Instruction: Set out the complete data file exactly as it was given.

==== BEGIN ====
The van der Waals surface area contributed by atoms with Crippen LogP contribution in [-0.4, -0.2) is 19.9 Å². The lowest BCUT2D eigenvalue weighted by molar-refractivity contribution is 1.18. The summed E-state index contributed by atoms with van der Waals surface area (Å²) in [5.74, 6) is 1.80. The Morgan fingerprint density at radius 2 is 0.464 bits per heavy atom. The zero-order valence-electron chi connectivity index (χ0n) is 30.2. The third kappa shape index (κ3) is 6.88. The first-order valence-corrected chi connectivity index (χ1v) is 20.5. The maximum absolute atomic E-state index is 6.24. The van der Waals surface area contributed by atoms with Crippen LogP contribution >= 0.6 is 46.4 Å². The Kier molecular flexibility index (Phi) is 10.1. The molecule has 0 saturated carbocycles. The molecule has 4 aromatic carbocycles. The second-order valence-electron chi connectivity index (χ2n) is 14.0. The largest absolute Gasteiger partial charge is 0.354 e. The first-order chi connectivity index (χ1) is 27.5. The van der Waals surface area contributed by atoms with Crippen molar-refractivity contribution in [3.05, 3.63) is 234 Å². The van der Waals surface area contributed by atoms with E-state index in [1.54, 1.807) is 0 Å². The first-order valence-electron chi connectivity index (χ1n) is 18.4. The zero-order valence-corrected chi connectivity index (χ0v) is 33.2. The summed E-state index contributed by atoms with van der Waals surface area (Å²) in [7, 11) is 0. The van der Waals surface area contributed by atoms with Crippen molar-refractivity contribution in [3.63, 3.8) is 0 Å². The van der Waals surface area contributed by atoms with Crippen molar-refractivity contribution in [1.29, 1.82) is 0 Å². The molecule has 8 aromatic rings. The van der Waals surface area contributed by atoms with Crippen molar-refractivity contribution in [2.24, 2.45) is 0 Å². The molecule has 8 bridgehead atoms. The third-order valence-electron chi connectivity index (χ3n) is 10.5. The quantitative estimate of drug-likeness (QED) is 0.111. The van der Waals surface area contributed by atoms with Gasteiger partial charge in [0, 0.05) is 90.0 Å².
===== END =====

The van der Waals surface area contributed by atoms with Crippen LogP contribution in [-0.4, -0.2) is 19.9 Å². The lowest BCUT2D eigenvalue weighted by molar-refractivity contribution is 1.18. The summed E-state index contributed by atoms with van der Waals surface area (Å²) in [5.74, 6) is 1.80. The Morgan fingerprint density at radius 2 is 0.464 bits per heavy atom. The zero-order valence-electron chi connectivity index (χ0n) is 30.2. The third kappa shape index (κ3) is 6.88. The first-order valence-corrected chi connectivity index (χ1v) is 20.5. The maximum absolute atomic E-state index is 6.24. The van der Waals surface area contributed by atoms with Crippen LogP contribution >= 0.6 is 46.4 Å². The Kier molecular flexibility index (Phi) is 10.1. The molecule has 0 saturated carbocycles. The molecule has 4 aromatic carbocycles. The second-order valence-electron chi connectivity index (χ2n) is 14.0. The largest absolute Gasteiger partial charge is 0.354 e. The first-order chi connectivity index (χ1) is 27.5. The van der Waals surface area contributed by atoms with Crippen molar-refractivity contribution in [3.05, 3.63) is 234 Å². The van der Waals surface area contributed by atoms with E-state index in [1.54, 1.807) is 0 Å². The first-order valence-electron chi connectivity index (χ1n) is 18.4. The zero-order valence-corrected chi connectivity index (χ0v) is 33.2. The summed E-state index contributed by atoms with van der Waals surface area (Å²) in [7, 11) is 0. The van der Waals surface area contributed by atoms with Crippen molar-refractivity contribution in [3.63, 3.8) is 0 Å². The van der Waals surface area contributed by atoms with Crippen molar-refractivity contribution in [1.29, 1.82) is 0 Å². The molecule has 8 aromatic rings. The van der Waals surface area contributed by atoms with Crippen molar-refractivity contribution in [2.24, 2.45) is 0 Å². The molecule has 8 bridgehead atoms. The third-order valence-electron chi connectivity index (χ3n) is 10.5. The quantitative estimate of drug-likeness (QED) is 0.111. The van der Waals surface area contributed by atoms with Gasteiger partial charge in [0, 0.05) is 90.0 Å².